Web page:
A UKIPO trade mark ruling earlier this month, involving the famous New York based jewellery company Tiffany & Co, has provided a reminder that an individual does not have an automatic right to use their personal name for commercial purposes.
In the modern world of social media, it is important for brand owners to consider any negative PR consequences arising from their actions. This case has been extensively covered on social media and correspondence from Tiffany & Co has been posted online and reported in various news articles supporting small businesses. Balancing PR with safeguarding intellectual property rights can be challenging.
In April 2018 Tiffany Parmar, the owner of a small Cotswold-based business called ‘Cotswold Lashes by Tiffany’ (previously called Beauty by Tiffany), applied to register her company’s name as a UK trade mark covering classes 3 (cosmetics), 41 (education and beauty school services) and 44 (hygienic and beauty care services). The application was accepted by the UK Intellectual Property Office (UKIPO) and subsequently proceeded to publication for opposition purposes in July 2018.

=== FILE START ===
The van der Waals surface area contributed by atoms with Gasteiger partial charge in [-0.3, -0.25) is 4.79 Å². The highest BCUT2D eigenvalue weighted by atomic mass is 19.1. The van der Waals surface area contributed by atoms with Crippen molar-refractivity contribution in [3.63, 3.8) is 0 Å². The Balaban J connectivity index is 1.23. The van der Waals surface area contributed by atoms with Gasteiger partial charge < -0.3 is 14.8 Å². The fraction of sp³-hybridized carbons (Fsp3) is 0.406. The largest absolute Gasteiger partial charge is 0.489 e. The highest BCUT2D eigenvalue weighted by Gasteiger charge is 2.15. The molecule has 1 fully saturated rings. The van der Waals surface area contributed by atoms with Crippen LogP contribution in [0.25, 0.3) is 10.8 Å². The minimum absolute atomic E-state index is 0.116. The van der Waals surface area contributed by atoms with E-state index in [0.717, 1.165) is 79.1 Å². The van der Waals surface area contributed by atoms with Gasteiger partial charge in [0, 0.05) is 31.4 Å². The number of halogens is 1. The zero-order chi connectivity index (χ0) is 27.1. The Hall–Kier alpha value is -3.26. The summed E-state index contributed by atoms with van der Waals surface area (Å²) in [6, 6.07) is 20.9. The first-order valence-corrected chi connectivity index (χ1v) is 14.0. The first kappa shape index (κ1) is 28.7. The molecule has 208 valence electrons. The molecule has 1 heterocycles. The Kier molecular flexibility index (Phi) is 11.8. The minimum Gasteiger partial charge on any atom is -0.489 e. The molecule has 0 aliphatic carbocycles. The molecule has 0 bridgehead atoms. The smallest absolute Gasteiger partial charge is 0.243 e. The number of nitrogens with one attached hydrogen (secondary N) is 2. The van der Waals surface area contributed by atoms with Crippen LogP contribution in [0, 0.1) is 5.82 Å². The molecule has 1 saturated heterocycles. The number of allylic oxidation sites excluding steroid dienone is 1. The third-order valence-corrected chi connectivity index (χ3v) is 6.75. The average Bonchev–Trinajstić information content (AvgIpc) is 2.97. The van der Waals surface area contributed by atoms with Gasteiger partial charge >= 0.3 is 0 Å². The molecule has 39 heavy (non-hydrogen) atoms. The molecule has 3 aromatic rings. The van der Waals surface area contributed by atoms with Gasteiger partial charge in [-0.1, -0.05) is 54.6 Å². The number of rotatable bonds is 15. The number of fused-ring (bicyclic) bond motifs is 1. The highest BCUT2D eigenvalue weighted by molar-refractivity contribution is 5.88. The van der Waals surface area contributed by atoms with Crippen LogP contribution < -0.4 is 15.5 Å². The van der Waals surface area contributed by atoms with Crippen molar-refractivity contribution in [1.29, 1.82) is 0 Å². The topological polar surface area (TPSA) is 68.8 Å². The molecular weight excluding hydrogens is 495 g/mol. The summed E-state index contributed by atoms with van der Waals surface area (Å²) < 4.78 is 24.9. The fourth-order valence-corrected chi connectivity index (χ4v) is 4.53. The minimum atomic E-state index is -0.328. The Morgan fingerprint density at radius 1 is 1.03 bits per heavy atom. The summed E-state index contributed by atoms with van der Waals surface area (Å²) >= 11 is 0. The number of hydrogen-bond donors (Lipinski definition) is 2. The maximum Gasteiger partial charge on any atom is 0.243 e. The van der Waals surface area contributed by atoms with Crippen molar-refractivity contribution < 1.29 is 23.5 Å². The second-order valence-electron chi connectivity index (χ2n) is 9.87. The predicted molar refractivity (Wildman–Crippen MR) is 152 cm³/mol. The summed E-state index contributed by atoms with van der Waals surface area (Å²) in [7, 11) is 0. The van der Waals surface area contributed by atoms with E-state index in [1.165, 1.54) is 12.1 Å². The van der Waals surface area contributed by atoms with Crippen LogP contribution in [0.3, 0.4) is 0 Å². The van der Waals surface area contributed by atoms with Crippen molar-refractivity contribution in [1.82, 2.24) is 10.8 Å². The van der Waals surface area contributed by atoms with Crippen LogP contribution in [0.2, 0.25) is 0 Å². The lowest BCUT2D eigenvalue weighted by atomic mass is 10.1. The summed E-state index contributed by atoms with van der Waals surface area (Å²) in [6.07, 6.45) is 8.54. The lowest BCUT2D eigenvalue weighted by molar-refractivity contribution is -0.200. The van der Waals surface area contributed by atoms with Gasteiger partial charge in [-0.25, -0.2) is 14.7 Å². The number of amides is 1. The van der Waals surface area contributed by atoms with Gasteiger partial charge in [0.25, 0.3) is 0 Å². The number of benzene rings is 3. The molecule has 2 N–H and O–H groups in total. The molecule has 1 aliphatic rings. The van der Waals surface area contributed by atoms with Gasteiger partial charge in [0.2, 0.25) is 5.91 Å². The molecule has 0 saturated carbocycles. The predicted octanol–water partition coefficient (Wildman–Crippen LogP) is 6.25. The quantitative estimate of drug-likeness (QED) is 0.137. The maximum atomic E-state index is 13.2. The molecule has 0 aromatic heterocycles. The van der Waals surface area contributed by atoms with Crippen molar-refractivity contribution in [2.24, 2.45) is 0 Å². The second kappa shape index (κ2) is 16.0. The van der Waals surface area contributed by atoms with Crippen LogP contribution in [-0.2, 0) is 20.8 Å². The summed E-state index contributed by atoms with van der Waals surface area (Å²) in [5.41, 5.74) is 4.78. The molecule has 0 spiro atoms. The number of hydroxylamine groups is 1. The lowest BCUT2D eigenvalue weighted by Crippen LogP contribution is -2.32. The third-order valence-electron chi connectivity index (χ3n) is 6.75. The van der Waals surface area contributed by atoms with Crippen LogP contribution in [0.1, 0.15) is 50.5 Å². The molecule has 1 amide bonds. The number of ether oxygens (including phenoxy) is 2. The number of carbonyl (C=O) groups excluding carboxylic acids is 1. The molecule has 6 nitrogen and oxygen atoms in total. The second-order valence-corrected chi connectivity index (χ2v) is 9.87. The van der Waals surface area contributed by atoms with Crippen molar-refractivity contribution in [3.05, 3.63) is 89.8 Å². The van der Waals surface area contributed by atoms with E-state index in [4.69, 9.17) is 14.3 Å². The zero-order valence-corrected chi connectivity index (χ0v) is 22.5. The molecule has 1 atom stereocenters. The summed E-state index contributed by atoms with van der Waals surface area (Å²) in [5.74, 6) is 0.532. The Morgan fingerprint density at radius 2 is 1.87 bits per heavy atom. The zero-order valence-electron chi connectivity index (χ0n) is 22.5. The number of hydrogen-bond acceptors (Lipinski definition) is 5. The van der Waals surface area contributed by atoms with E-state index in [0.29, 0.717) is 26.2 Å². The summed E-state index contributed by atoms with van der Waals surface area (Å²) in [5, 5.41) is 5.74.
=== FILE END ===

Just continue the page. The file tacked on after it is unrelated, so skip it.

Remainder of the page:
In October 2018, Tiffany & Co, which was recently acquired by LVMH for approximately US$16.2 billion, filed a formal opposition against Ms Parmar’s application arguing that:
Tiffany & Co’s evidence sought to show, amongst other things, that the brand had maintained a presence in the UK market for decades, first opening a store in London in 1868 and achieving UK revenues of $981.6 million between 2013 and 2017.
On 8 January 2020, the UKIPO upheld Tiffany & Co’s opposition on the grounds of a likelihood of confusion only, rejecting the other two grounds on the basis that the goods for which Tiffany & Co sought to establish a reputation and/or goodwill (namely, jewellery) were too dissimilar to the cosmetic and beauty care goods and services covered by the application.
In doing so, the hearing officer concluded that there is a chance that consumers might be misled into believing that Ms Parmar’s goods and services ‘are those of [Tiffany & Co] or provided by an undertaking linked to [Tiffany & Co] … as simply a slightly different use of the [Tiffany & Co] marks’. Ms Parmar has since removed the ‘by Tiffany’ element from the name of her company.
Tiffany & Co will naturally be happy with the ultimate outcome of this case but may be disappointed by the hearing officer’s apparent reluctance to acknowledge the full scope of its business and reputation, which may have been grounds for appeal under other circumstances.
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